Holding Brands Accountable

The study also found the so-called “cancel culture” expressed in respondents’ replies, as nearly eight-in-ten (76%) global consumers indicated they will act against brands whose Purpose, values or behaviors they disagree with, by no longer buying from the brand, switching to a competitor, or discouraging others from buying  or supporting it. 

The cancel culture behavior appears strongest among younger generations, with 88% of Gen Z and 85% of Millennials saying they were more likely to act negatively towards a brand they disagreed with. Primary actions included sharing their opinions with family and friends, whereas Boomers and Matures were more likely to act with their wallets, saying they would stop buying from the brand altogether.

The inclination for consumers to act against brands or companies they disagreed with was stronger in Eastern countries (China, 92%; Malaysia, 91%; Singapore, 89%). Meanwhile, in the United States, Canada, France, and the United Kingdom, consumers were slightly more forgiving of brands when they disappointed.

Younger Generations: Valuing Purpose

While respondents across generations recognized the strength and importance of Purpose, younger generations were most likely to champion on behalf of brands with a strong Purpose. Findings included:  

  • 92% of Gen Z and 90% of Millennial respondents say they would act in support of a purposeful brand – at least 10 percentage points higher than other generations surveyed.
  • 87% of Gen Z and 84% of Millennials state it’s a CEO, Founder, or Owner’s responsibility to drive a brand’s Purpose – six-to-three percentage points higher than all respondents.
  • 70% of Gen Z and Millennials feel a brand should have a Purpose they personally believe in – 22 percentage points higher than Boomers and Matures.
  • Across all survey questions, Gen Z led all generations in their positive affirmation of a brand’s Purpose. 

“When it comes to Gen Z – teens and 20-somethings – the stakes for brands couldn’t be higher, as many of these young people are in fact their own brands.  They expect brands to live their Purpose with action and to responsibly and consistently wield their economic and social power for good,” said Therese Caruso, Managing Director, Global Strategy & Planning at Zeno Group. “Gen Z’s number one ambition is to build a better world through the strength of collective action.  Those brands that do not put authentic and actionable Purpose at their core risk losing one of the most influential youth generations on the planet.”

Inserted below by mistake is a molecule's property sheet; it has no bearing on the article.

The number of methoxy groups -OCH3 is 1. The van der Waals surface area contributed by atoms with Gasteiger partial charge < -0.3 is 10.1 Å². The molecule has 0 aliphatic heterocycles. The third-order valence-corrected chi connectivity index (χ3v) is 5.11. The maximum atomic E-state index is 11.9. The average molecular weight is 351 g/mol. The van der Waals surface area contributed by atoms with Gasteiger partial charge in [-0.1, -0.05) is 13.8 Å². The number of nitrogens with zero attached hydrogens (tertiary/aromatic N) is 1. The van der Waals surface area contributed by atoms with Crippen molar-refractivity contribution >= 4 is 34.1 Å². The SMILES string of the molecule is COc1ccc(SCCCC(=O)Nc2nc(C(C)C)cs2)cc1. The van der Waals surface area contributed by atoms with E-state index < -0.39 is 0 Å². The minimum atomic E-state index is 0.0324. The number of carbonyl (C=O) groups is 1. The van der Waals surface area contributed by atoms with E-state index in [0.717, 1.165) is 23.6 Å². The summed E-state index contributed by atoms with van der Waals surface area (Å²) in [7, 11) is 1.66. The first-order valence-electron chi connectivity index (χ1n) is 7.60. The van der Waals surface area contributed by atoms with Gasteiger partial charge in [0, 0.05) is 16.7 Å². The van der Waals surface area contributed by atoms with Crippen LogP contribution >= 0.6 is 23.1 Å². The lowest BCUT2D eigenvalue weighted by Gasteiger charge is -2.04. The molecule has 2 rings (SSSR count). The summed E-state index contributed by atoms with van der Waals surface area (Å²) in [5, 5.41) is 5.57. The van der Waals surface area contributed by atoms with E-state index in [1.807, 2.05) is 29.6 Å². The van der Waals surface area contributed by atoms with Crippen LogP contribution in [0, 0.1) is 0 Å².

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Apple commits to be 100% carbon neutral for its supply chain and products by 2030

Already carbon neutral today for corporate emissions worldwide, the company plans to bring its entire carbon footprint to net zero 20 years sooner than IPCC targets.

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Apple unveiled its plan to become carbon neutral across its entire business, manufacturing supply chain, and product life cycle by 2030. The company is already carbon neutral today for its global corporate operations, and this new commitment means that by 2030, every Apple device sold will have net zero climate impact.

“Businesses have a profound opportunity to help build a more sustainable future, one born of our common concern for the planet we share,” said Tim Cook, Apple’s CEO. “The innovations powering our environmental journey are not only good for the planet — they’ve helped us make our products more energy efficient and bring new sources of clean energy online around the world. Climate action can be the foundation for a new era of innovative potential, job creation, and durable economic growth. With our commitment to carbon neutrality, we hope to be a ripple in the pond that creates a much larger change.”